Myth #3: Journalists snub PR pros. On the contrary, legitimate press respect PR pros, emphasis on the “pros.” Media outlets are typically short-staffed and welcome help from professionals on the PR side, particularly if the story is a good fit and the pitch is thoughtful and smart. There is even a website journalists have for well-written pitches, BestPitchIEverGot, featuring the cream of the crop. It’s also often the case that a journalist will reach out to a PR team for help in obtaining quotes or research to complete a story. Media are appreciative of data, background information and sources. Figuring out their needs and providing materials promptly is often how great media relationships are forged. It’s then easy to reap the rewards of this partnership with a journalist who will read your emails and respond to your ideas. Much of what makes a great media relationship is understanding the way the contact works. Some journalists abhor the phone and calling them would land you on the naughty list, while others appreciate a real conversation now and then.  Then there are the rules for what never to do, like overpromising a media contact, missing a deadline or sending a poorly written pitch. Remember BestPitchIEverGot? On the flipside, there’s also TheBadPitchBlog.

Myth #4: A celebrity spokesperson will guarantee great press. There are lots of variables to consider when using a celebrity spokesperson. First of all, the definition of “celebrity” has changed drastically in the last decade. Traditional TV or movie stars may pale in Q scores next to the latest YouTube personality with millions of followers. But is the socially or traditionally famous celebrity actually worth the investment? Top-tier talent can run into six figures to promote a product or service. And even the those on the lowest social rungs can charge $15k for a tweet! Brands considering partnering with a celebrity have to ask themselves a series of questions before committing to such an expense. Does the personality align with your brand? Look at the current campaign for Gusto, a software startup with a suite of products for HR directors, and if you haven’t nodded off yet, the clever ads starring indie darling Kristen Schaal will guarantee you sit up and take notice. The brainy yet funny Schaal embodies a modern HR type and she gives a traditionally boring service credibility and appeal. It’s also important to determine how much time a celebrity can lend a campaign and what they’re willing to say and do. We once worked with a sleep doctor who agreed to be a spokesperson for a mattress company but refused to sit on a bed. That was awkward. And even the biggest stars are no guarantee people will care about your product, or, ahem, vote for your candidate. Evidence suggests that while super star power appealed to Hillary Clinton’s base, it was divisive among those outside of it.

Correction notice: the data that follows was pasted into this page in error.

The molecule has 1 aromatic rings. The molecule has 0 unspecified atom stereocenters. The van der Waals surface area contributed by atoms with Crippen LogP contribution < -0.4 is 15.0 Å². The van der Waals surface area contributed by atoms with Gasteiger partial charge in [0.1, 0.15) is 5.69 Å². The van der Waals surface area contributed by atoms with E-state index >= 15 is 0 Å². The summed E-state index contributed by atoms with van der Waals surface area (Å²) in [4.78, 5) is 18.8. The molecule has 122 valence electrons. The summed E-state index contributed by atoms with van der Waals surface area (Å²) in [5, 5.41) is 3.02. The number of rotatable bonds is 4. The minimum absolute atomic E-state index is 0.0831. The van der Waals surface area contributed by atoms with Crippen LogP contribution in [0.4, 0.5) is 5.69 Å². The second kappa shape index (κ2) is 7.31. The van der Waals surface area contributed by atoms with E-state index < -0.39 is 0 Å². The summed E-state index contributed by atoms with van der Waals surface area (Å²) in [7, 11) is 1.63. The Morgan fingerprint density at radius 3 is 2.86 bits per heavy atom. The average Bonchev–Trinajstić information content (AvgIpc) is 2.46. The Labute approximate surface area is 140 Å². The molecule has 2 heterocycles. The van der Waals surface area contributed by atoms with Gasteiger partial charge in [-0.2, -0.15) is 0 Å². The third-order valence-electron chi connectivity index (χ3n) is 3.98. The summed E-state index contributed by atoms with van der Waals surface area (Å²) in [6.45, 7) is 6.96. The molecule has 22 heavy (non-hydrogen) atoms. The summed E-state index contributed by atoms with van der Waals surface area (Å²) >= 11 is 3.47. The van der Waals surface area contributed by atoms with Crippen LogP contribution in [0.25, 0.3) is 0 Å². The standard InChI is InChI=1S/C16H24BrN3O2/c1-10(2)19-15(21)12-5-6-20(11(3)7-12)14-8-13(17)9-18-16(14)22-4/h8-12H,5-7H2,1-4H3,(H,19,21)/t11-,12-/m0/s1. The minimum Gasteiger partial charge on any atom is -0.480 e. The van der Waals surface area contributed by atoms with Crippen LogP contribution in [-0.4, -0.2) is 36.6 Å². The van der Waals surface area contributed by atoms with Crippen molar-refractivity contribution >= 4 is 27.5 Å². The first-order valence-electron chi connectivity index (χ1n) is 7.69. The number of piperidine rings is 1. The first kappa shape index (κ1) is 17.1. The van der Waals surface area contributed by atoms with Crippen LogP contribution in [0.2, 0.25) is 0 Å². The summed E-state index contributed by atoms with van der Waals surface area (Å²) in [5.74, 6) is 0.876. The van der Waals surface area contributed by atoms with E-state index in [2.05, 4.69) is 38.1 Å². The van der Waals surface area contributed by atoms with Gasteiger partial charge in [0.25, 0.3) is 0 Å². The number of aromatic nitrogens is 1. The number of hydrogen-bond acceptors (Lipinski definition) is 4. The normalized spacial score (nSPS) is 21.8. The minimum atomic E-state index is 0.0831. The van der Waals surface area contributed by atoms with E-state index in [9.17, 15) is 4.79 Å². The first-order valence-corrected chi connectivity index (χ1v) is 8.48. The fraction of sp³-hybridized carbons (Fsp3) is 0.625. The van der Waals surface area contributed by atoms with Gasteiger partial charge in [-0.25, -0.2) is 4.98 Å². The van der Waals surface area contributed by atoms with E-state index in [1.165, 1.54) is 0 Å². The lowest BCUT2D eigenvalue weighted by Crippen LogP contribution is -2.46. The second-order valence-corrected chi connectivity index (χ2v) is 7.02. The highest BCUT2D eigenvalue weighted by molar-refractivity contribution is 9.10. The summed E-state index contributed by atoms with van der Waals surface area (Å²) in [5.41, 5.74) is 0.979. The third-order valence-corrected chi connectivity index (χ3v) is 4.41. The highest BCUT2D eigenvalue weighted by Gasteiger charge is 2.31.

Myth #5: You must have news to get PR. Very few companies have weekly news announcements. But the beauty of a well-crafted PR plan is that it allows for the quiet times. Successful PR teams have strategies to compensate. When a company announces a funding round, a new product or an acquisition, you’ve got news worthy of offering a media exclusive, meaning you negotiate a larger story first, then go to a wider media audience for greater coverage. But once those stories are out, it’s up to the experienced PR team to fashion other ways to bring attention to products and services. These include trend pieces like this one citing growth in robo-calls and featuring some top call-blocking apps, or personality profiles like this in-depth interview with the founder of food kit giant Hello Fresh.  We’re also big believers in the power of owned research, primarily consumer surveys that supply fresh data on a myriad of topics from how much holiday cheer Millennials experience to how much anxiety Baby Boomers feel about housing. No matter where a company is in its lifecycle, it’s important to remember that strategic, well-executed PR can provide so much – be it burnishing a reputation, mitigating a crisis, putting forth important opinions or launching a product or service.